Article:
These replacements show serious promise but is the clinker substitution approach perfect? No. For one thing, it only succeeds at reducing the carbon footprint of cement production rather than eliminating it entirely. Volcanic ash and its industrial SCM alternatives also aren’t exactly in high supply. Plus, low-carbon volcanic ash concrete is only suitable for certain projects, skyscrapers not among them. Another major downside is that fly ash and slag are generated by fossil fuel driven processes, which is exactly what we’re trying to get away from. The safety of fly ash as an alternative to clinker has also been called into question by advocacy groups like the Public Employees for Environmental Responsibility.
Still, companies continue to play with the ratios and create new recipes of clinker substituted cement with fly ash, slag, and other recycled waste materials that show a striking ability to reduce CO2. For their part, the group of MIT researchers following in the Romans’ footsteps envision a world where entire urban centers are built almost entirely out of ash.
Another way to go about fiddling with the recipe of traditional concrete in a greener direction is to replace the aggregate. It’s true that production of cement accounts for the overwhelming bulk of concrete’s carbon load, but cement only makes up about 10 to 15% of concrete. The rest, if you recall, is water and aggregate, the latter of which makes up about 80 to 85% of concrete mix.
Most aggregate is made of gravel and sand extracted from rivers and coastlines. In the ranks of natural resources most consumed by humans, sand is second only to water. We mine more than 50 billion tons of sand every year, most of it for use in concrete. And we’re running out of it fast. We can significantly reduce the damage done to coastal and riparian ecosystems if we scale back the mining of sand and gravel and substitute them with more sustainable alternatives.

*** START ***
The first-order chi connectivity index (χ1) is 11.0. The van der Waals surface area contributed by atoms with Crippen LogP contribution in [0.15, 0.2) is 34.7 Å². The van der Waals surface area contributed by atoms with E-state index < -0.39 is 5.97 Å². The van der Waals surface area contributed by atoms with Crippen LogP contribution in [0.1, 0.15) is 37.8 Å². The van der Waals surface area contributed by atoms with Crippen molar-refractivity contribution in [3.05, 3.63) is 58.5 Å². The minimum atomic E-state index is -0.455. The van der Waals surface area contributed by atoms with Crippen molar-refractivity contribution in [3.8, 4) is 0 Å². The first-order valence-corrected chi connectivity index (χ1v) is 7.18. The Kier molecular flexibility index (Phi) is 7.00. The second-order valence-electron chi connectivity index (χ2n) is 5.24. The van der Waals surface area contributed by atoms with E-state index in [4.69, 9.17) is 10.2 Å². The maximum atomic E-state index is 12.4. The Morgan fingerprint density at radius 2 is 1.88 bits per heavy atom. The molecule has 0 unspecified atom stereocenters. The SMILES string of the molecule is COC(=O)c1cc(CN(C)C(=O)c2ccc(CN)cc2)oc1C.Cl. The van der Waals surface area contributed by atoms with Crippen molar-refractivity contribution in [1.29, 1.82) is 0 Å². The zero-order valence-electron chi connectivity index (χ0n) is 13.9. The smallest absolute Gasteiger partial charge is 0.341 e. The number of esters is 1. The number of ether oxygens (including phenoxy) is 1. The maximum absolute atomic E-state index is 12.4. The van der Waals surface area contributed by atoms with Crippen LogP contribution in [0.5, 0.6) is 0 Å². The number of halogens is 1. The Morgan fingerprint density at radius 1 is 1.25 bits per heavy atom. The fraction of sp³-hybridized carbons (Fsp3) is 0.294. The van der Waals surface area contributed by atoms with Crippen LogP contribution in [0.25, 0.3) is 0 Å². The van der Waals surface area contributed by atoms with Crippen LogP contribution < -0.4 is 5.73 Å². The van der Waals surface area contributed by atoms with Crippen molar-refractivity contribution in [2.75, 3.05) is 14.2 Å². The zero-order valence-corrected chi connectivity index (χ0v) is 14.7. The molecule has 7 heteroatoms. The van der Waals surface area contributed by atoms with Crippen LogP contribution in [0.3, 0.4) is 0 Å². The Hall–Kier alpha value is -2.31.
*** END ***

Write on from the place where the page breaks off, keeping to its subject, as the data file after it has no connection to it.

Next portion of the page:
Broken glass, rubber tires, discarded plastic, ceramic waste from demolition sites—all of these have successfully been used as aggregate substitutes, each with varying levels of viability. One of the more popular examples of aggregate substitution is something called papercrete. This mixture of concrete still uses some sand as an aggregate but in far smaller proportions, replacing much of it with a 60% slurry of pulped paper. Researchers have also projected that by substituting 10% of sand with finely ground plastic, we could leave as much as 800 million tons of sand untouched.
Another popular route is to use recycled concrete. The process is fairly simple: get some old concrete and crush it into a material that makes a suitable aggregate for a new batch. A big selling point of recycled concrete is that it skips a second environmentally destructive round of sand and gravel extraction.
None of these aggregate substitutions is perfect of course—papercrete doesn’t stand up too well against rain, plastic concrete has a low melting point, and recycled concrete relies on an initial CO2 heavy production phase—but each one is a step in a more sustainable direction.
So far we’ve talked about ways to use recycled waste materials to tinker with the conventional formula of concrete to create greener alternatives. Now we’re going to talk about what happens when you throw the conventional formula out the window.
BioMason is a North Carolina-based startup that’s developed a way to grow concrete using a technique that cuts Portland cement completely out of the picture. What’s more, it doesn’t emit any CO2 at all. To make their trademarked biocement formula, BioMason’s scientists inject recycled aggregates with living bacillus microbes, triggering the combination of carbon with calcium to create limestone crystals in a way that mirrors how coral and seashells are formed in nature. The entire process unfolds within 24 hours and doesn’t require any heat or burning of fossil fuels. The company’s first commercially available product is a type of tile dubbed biolith, which it claims has the lowest carbon footprint of any tile on the market. Researchers at the University of Colorado Boulder have successfully used the synechococcus bacterium to achieve a similar effect.